In a Cochrane review, van Sonsbeek and colleagues (2015) evaluated the effects of positive pressure therapy (e.g., the Meniett device) on the symptoms of Ménière's disease or syndrome.  These investigators searched the Cochrane Ear, Nose and Throat Disorders Group Trials Register; the Cochrane Central Register of Controlled Trials (CENTRAL); PubMed; EMBASE; CINAHL; Web of Science; Cambridge Scientific Abstracts; ICTRP and additional sources for published and unpublished trials.  The date of the search was June 6, 2014; RCTs comparing positive pressure therapy (using the Meniett or a similar device) with placebo in patients with Ménière's disease were selected for analysis.  The primary outcome was control of vertigo; secondary outcomes were loss or gain of hearing, severity of tinnitus, perception of aural fullness, functional level, complications or adverse effects, and sick days.  Two authors independently selected studies, assessed risk of bias and extracted data.  They contacted authors for additional data.  Where possible, these researchers pooled study results using a fixed-effect, mean difference (MD) meta-analysis and tested for statistical heterogeneity using both the Chi2 test and I2 statistic.  This was only possible for the secondary outcomes loss or gain of hearing and sick days.  They presented results using forest plots with 95 % Cl.  These investigators included 5 randomized clinical trials with 265 participants.  All trials were prospective, double-blind, placebo-controlled RCTs on the effects of positive pressure therapy on vertigo complaints in Ménière's disease.  Overall, the risk of bias varied: 3 out of 5 studies were at low risk, 1 was at unclear risk and 1 was at high risk of bias.  For the primary outcome, control of vertigo, it was not possible to pool data due to heterogeneity in the measurement of the outcome measures.  In most studies, no significant difference was found between the positive pressure therapy group and the placebo group in vertigo scores or vertigo days.  Only 1 study, at low risk of bias, showed a significant difference in 1 measure of vertigo control in favor of positive pressure therapy.  In this study, the mean visual analog scale (VAS) score for vertigo after 8 weeks of treatment was 25.5 in the positive pressure therapy group and 46.6 in the placebo group (MD -21.10, 95 % CI: -35.47 to -6.73; scale not stated – presumed to be 0 to 100).  For the secondary outcomes, these investigators carried out 2 pooled analyses.  They found statistically significant results for loss or gain of hearing.  Hearing was 7.38 decibels better in the placebo group compared to the positive pressure therapy group (MD) (95 % CI: 2.51 to 12.25; 2 studies, 123 participants).  The severity of tinnitus and perception of aural fullness were either not measured or inadequate data were provided in the included studies.  For the secondary outcome functional level , it was not possible to perform a pooled analysis.  One included study showed less functional impairment in the positive pressure group than the placebo group (AAO-HNS criteria, 1- to 6-point scale: MD -1.10, 95 % CI: -1.81 to -0.39, 40 participants); another study did not show any significant results.  In addition to the pre-defined secondary outcome measures, these researchers included sick days as an additional outcome measure, as 2 studies used this outcome measure and it is a complementary measurement of impairment due to Ménière's disease.  They did not find a statistically significant difference in sick days.  No complications or adverse effects were noted by any study.  The authors concluded that there is no evidence, from 5 included studies, to show that positive pressure therapy is effective for the symptoms of Ménière's disease.  There is some moderate quality evidence, from 2 studies, that hearing levels are worse in patients who use this therapy.  The positive pressure therapy device itself is minimally invasive.  However, in order to use it, a tympanostomy tube (grommet) needs to be inserted, with the associated risks.  These include the risks of anesthesia, the general risks of any surgery and the specific risks of otorrhea and tympano-sclerosis associated with the insertion of a tympanostomy tube.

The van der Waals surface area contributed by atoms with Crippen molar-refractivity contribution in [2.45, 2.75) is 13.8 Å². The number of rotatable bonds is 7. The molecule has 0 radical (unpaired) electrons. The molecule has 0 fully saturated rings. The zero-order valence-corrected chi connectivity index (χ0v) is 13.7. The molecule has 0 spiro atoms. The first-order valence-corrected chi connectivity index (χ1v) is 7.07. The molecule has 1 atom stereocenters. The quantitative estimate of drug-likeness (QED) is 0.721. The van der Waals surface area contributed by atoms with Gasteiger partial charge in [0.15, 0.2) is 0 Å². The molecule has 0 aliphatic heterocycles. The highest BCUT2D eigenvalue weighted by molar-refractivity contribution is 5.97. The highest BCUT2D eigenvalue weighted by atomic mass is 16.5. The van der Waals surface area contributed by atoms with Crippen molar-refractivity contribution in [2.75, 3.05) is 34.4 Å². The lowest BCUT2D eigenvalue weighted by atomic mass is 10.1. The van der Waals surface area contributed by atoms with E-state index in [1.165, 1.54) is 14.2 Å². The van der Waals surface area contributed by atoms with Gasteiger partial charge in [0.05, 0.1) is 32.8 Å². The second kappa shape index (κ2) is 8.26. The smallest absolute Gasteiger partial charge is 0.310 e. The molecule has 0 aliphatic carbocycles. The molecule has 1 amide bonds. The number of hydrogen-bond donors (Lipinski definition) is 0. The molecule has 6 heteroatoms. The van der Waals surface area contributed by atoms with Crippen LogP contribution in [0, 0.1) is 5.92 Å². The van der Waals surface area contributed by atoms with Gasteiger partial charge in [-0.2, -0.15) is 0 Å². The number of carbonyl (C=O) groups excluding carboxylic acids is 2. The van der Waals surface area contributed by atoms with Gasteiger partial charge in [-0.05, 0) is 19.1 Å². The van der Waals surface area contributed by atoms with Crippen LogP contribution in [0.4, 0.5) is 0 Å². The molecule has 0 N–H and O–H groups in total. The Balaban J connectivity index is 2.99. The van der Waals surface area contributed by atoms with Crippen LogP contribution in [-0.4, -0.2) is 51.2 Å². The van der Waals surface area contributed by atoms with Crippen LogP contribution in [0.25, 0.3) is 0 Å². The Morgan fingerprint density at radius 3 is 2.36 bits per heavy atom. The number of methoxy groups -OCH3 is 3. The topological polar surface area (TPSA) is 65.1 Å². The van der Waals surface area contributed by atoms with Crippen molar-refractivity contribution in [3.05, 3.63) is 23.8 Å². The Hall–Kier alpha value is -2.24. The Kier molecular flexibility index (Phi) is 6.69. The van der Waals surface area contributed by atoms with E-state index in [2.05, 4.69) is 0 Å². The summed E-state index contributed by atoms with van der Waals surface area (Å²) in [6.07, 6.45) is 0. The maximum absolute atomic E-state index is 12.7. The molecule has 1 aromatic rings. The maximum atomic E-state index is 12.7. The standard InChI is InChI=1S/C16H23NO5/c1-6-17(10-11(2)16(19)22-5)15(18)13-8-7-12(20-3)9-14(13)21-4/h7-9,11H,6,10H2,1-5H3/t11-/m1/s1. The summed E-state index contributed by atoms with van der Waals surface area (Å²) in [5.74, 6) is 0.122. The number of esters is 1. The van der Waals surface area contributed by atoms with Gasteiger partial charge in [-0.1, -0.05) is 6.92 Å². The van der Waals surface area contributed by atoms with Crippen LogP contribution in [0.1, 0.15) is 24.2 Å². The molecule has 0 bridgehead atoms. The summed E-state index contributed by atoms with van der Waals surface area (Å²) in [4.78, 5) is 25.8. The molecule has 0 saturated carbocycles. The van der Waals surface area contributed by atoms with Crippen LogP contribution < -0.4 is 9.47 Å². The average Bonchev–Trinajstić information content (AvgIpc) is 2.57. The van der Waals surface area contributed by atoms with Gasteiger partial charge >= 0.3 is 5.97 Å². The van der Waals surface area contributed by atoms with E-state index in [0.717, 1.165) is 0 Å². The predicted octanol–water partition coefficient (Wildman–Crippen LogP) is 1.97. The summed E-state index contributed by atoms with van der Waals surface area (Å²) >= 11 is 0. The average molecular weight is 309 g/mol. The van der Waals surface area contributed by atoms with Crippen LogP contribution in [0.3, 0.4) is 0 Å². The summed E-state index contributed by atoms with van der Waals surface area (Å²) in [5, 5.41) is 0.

Brainstem Auditory Evoked Potentials for Evaluation of Vertigo